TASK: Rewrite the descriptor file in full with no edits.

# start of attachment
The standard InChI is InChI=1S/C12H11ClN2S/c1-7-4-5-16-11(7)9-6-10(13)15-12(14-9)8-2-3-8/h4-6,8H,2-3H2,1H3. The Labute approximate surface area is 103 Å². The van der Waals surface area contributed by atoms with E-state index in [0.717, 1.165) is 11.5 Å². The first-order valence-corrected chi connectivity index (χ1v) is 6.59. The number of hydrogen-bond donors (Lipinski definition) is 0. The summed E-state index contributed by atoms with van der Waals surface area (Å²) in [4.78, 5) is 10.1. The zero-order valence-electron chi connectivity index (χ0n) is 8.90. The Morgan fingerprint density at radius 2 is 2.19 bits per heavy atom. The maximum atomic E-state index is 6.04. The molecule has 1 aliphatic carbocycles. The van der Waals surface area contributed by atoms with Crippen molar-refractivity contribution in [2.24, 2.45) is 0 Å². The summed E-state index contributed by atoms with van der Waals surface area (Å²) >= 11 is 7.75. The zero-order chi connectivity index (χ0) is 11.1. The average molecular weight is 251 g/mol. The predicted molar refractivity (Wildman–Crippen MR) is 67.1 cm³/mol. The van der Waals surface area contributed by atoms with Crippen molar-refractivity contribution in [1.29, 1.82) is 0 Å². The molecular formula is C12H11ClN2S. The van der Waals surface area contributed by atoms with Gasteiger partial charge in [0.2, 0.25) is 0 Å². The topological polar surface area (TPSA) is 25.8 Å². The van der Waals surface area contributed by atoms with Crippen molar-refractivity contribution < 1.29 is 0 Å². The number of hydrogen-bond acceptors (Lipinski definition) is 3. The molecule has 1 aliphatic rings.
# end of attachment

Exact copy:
The standard InChI is InChI=1S/C12H11ClN2S/c1-7-4-5-16-11(7)9-6-10(13)15-12(14-9)8-2-3-8/h4-6,8H,2-3H2,1H3. The Labute approximate surface area is 103 Å². The van der Waals surface area contributed by atoms with E-state index in [0.717, 1.165) is 11.5 Å². The first-order valence-corrected chi connectivity index (χ1v) is 6.59. The number of hydrogen-bond donors (Lipinski definition) is 0. The summed E-state index contributed by atoms with van der Waals surface area (Å²) in [4.78, 5) is 10.1. The zero-order valence-electron chi connectivity index (χ0n) is 8.90. The Morgan fingerprint density at radius 2 is 2.19 bits per heavy atom. The maximum atomic E-state index is 6.04. The molecule has 1 aliphatic carbocycles. The van der Waals surface area contributed by atoms with Crippen molar-refractivity contribution in [2.24, 2.45) is 0 Å². The summed E-state index contributed by atoms with van der Waals surface area (Å²) >= 11 is 7.75. The zero-order chi connectivity index (χ0) is 11.1. The average molecular weight is 251 g/mol. The predicted molar refractivity (Wildman–Crippen MR) is 67.1 cm³/mol. The van der Waals surface area contributed by atoms with Crippen molar-refractivity contribution in [1.29, 1.82) is 0 Å². The molecular formula is C12H11ClN2S. The van der Waals surface area contributed by atoms with Gasteiger partial charge in [0.2, 0.25) is 0 Å². The topological polar surface area (TPSA) is 25.8 Å². The van der Waals surface area contributed by atoms with Crippen molar-refractivity contribution < 1.29 is 0 Å². The number of hydrogen-bond acceptors (Lipinski definition) is 3. The molecule has 1 aliphatic rings.